FinTech firms—a business category that typically applies to lending and other money services that are offered online and are either independent of banks, or work with traditional financial institutions behind the scenes—have become an increasingly prominent fixture in the financial services sector, despite having to deal with a hodgepodge of state-vs.-federal regulations.
FinTech lenders’ use of innovative underwriting metrics may allow them to offer some borrowers better prices than they are able to obtain from more traditional lenders, is one argument. FinTech can allow smaller banks the ability to lower overhead costs and diversify their loan portfolio with loans outside their traditional service area. Smaller loans can be offered, quickly and efficiently, to consumers and businesses that need them.
On paper, regulators seem to acknowledge their role in fostering, not inhibiting, FinTech innovations. The Office of the Comptroller of the Currency has established an Office of Innovation, tasked with enabling “responsible innovation” within the national banking system and has proposed non-depository “FinTech” special purpose national bank charters. The Commodity Futures Trading Commission established an innovation program called LabCFTC to “promote responsible innovation and fair competition.” The Consumer Financial Protection Bureau’s Project Catalyst is designed to provide guidance and, in some cases, regulatory relief (although, to date, only one firm has gone through that process).
All of this is well and good, FinTech evangelists say, but more needs to be done.
“There are several issues driving bank-FinTech partnerships, including a slowdown in FinTech start-ups—leading to a natural closing or consolidation of smaller firms—and the delay in introducing a national FinTech charter, which is also inhibiting growth,” says Cliff Stanford, a partner in Alston & Bird's Financial Services & Products Group and leader of the firm's Bank Regulatory Team. “Another driver is the potential threat posed to FinTech firms by a market downturn or jump in interest rates, as online lenders do not have or cannot offer the same kind of protection to consumers that FDIC-insured commercial banks provide.”
“There are certain structural benefits that each entity has and recognizes in each other,” he adds. “For example, banks have a built-in customer base and deposits available to support online lending platform investments. FinTech companies have incredible technology talent that banks may struggle to recruit. If bank and non-bank entities can reach agreement to work together, they may overcome regulatory and operational challenges that prevent easy growth. That said, there are many legal questions that must be explored before banks can embark on such partnerships or joint ventures.”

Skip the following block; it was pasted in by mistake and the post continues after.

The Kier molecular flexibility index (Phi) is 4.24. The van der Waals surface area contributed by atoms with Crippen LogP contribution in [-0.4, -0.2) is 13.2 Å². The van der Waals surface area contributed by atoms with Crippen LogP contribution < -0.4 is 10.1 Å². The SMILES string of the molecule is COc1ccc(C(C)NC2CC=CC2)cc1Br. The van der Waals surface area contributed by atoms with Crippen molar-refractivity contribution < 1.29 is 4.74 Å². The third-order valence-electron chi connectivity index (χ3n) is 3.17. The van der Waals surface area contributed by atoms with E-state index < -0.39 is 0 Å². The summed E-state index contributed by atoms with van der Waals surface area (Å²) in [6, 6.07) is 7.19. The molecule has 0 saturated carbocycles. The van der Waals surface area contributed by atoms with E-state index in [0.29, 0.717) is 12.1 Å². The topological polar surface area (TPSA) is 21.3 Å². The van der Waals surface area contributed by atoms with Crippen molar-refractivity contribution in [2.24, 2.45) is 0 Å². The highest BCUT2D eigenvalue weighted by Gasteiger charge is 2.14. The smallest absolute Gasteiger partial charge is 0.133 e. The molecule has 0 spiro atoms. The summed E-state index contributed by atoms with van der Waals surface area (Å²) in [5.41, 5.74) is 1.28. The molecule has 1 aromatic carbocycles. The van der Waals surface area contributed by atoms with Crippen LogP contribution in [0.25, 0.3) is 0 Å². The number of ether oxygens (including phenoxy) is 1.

There are, of course, numerous regulatory roadblocks to ubiquitous FinTech, despite the lukewarm acceptance among agencies.
Among the most complicated challenges that exist for would-be FinTech firms conducting business nationally is the existing patchwork of state laws regarding money transmitters.
A proponent of federal alternatives to state money Transmission Licensing is Peter Van Valkenburgh, research director for Coin Center, leading non-profit research and advocacy center focused on the public policy issues facing cryptocurrency and decentralized computing technologies like Bitcoin and Ethereum. He addressed the challenge at a recent hearing before the House Financial Services Committee.
Money transmitters must still go regulator to regulator, explain their business, and become licensed in 53 states and territories under statutes that were originally drafted to keep check-cashers honest, he explained.
Van Valkenburgh also discussed that topic during a conference call organized by the Federalist Society.
“The first thing is that they have to have a federal safe harbor for novel businesses that do not create the sorts f risks to consumers that money transmitting licensing is meant to address,” he said. “These statutes are drafted broadly and a lot of things that aren’t actually money transmission can qualify under a broadly interpreted statute. We need a federal safe harbor to make sure that businesses that don’t create risks to consumers are never subjected to these state laws.”
Van Valkenburgh also gave the nod to a regulatory sandbox program where a business that would otherwise fall under the category of requiring a state license “could go to a state regulator and negotiate for flexible regulatory treatment.” Arizona is among the first states to develop such a scheme.
Would states agree to a national regulatory regime?
“Right now, I don’t believe any agency, the OCC included, has the statutory authority to create, through regulation, a federal alternative license or to direct the states to accept, reciprocally, all of their licenses,” Van Valkenburgh said. “That means in some ways that this is a pipe dream. I’m sure some states may rationally come to grips with something like this. Others will think the federal government is coming in and trampling over their power.”
There is, however, a modicum of optimism for federal legislation.
Prior to its conference call, the Federalist Society’s Regulatory Transparency Project released a white paper by Mercatus Center Senior Fellow Brian Knight, titled “Creating Pro-Innovation FinTech Regulation.” Knight also testified at the House Financial Services Committee hearing.
“As regulators and lawmakers come to grips with the dramatic and rapid changes to financial services they all too often seek to apply existing rules that do not fit the new reality,” he wrote.
For now, at least until a compromise between federal and state regulation is brokered, “FinTech lenders are at a disadvantage that many seek to redress by partnering with banks and having the bank initiate the loan which the FinTech lender then purchases and services,” Knight said.
“While the bank partnership model provides a work-around, it raises costs and increases complexity,” he added. “It is also hard to justify …Why should a bank, but not a FinTech lender, be able to extend credit nationwide on consistent terms, without the need to be licensed in every state?”